The School for the Deaf in Mango Town, Virginia, Montserrado County is a vision perceived by its coordinator, Mr. Andrew Tugbeh. Mr. Tugbeh dreams of a day when the institution will be transformed and embraced as a source of national pride.
But that dream could die in its early stages due to the burden of financial problems being faced by the administration. The sources of these problems are the present uptick of students being enrolled coupled with the absence of essential instructional materials.
In an exclusive interview with the Daily Observer at the school’s Mango Town campus, Mr. Tugbeh revealed that he has launched an SOS (Save Our Souls) to relevant authorities including the Ministry of Education (MOE), friends of Liberia in sympathy with deaf students, and national and international philanthropic donors. Mr. Tugbeh hopes the institution receives the needed assistance to construct a fence around the campus and address its outstanding challenges among other things.
The School for the Deaf is located on a 5-acre of stretch of land in Mango County, Virginia, Monsterrado County. It has a dormitory annex divided between male and female students, an academic complex, and a playing pitch among other facilities.
Even though it was established several years ago with the admirable goal of offering primary school education to Liberia’s deaf children, the School for the Deaf still lacks many things. The school does not have any medical facilities or electricity. The absence of electricity on the campus, according to Mr. Tugbeh, hampers the learning of the student at night because, “the deaf communicate through the use of sign language; this is practically impossible in the dark.”
“The campus is completely exposed without a fence. This makes the students vulnerable to a number of dangers including— but not limited to—- intruders who often invade the privacy of the deaf students during the night. Without a fence some of the young students run into the nearby communities unnoticed by the administration. These young deaf students are often taken advantage of and forced to engage in unnecessary labor for the residents of the town,” Mr. Tugbeh lamented.
According to him, while the boys’ dormitory was yet to undergo the repairs needed after being devastated by 14 years of Liberia’s civil crisis, 48 of the students (24 being female) live in the dormitory, while only six are living off-campus.
Though the school was established just like any other ordinary academic institution, it is being run through the collection of registration fees from students and subsidies from the government through the Ministries of Education and Health and Social Welfare.
From the registration fees, the administration has been able to introduce the teaching of trades including tailoring and practical agriculture.
“The students,” Mr. Tugbeh said, “put their agricultural activities into practice on a single acre of land on campus which contains vegetables.”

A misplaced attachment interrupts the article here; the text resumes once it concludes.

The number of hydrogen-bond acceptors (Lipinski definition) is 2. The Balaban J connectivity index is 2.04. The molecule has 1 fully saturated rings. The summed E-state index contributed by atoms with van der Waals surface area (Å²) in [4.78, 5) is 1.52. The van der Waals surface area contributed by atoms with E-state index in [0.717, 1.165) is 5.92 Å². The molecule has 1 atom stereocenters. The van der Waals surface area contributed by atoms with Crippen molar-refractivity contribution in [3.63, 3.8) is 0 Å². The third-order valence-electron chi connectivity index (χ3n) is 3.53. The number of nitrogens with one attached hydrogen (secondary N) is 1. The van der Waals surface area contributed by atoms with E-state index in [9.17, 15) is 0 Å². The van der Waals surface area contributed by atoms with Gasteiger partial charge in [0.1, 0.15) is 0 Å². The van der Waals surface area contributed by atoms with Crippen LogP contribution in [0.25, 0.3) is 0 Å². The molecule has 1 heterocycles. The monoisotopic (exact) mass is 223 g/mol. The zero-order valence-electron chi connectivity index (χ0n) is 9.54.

Aside from the improvement of that one acre of land with vegetables, Mr. Tugbeh disclosed that a vast area of the land space (outside the campus) is being cultivated by the students with cassava, plantain, eddoes and ears of corn.
“The students are well-fed three times daily with food sometimes given by the donor community, banking institutions and the office of the President,” Mr. Tugbeh declared.
In spite of all that good feeding, there are still impediments, some of which the administration attributed to the refusal of many parents to come pick-up their children from campus whenever the school is closed for vacation.
“Most of the parents do not come for their children whenever school is closed. This situation creates further burden in terms of feeding and the provision of extra care for the students during vacation,” said Mr. Tugbeh.
The school is run by five voluntary and qualified teachers. Three of them have no hearing restraints, but they are being trained to use sign language and serve as interpreters in order to communicate with their students and the rest of the staff members-who have hearing impediments.
The principal for the School of the Deaf, Joshua Saykerproh, and the Registrar, Christian Gobisi are among those whose names are yet to be placed on the government payroll.
“The need to place the names of the voluntary teachers working with the School of the Deaf cannot be over-emphasized, it is an issue of urgency,” Mr. Tugbeh asserted.
With all the challenges the institution is facing, thankfully, it has not altogether been forgotten. The students recently benefited from a community directed treatment campaign.
The treatment included the taking of Ivermectizan and Albendazole to de-worm the students as well as some of the staffers.
The medication was provided through the supervision of the Ministry of Health and Social Welfare (MOH/SW) under the “Neglected Tropical Diseases” (NTD) Program.
To properly administer the medications, each of the students (depending on the age), is given one or two tablets of the Albendazole and/or Ivermectizan.
The exercise is carried out once every year during the academic calendar.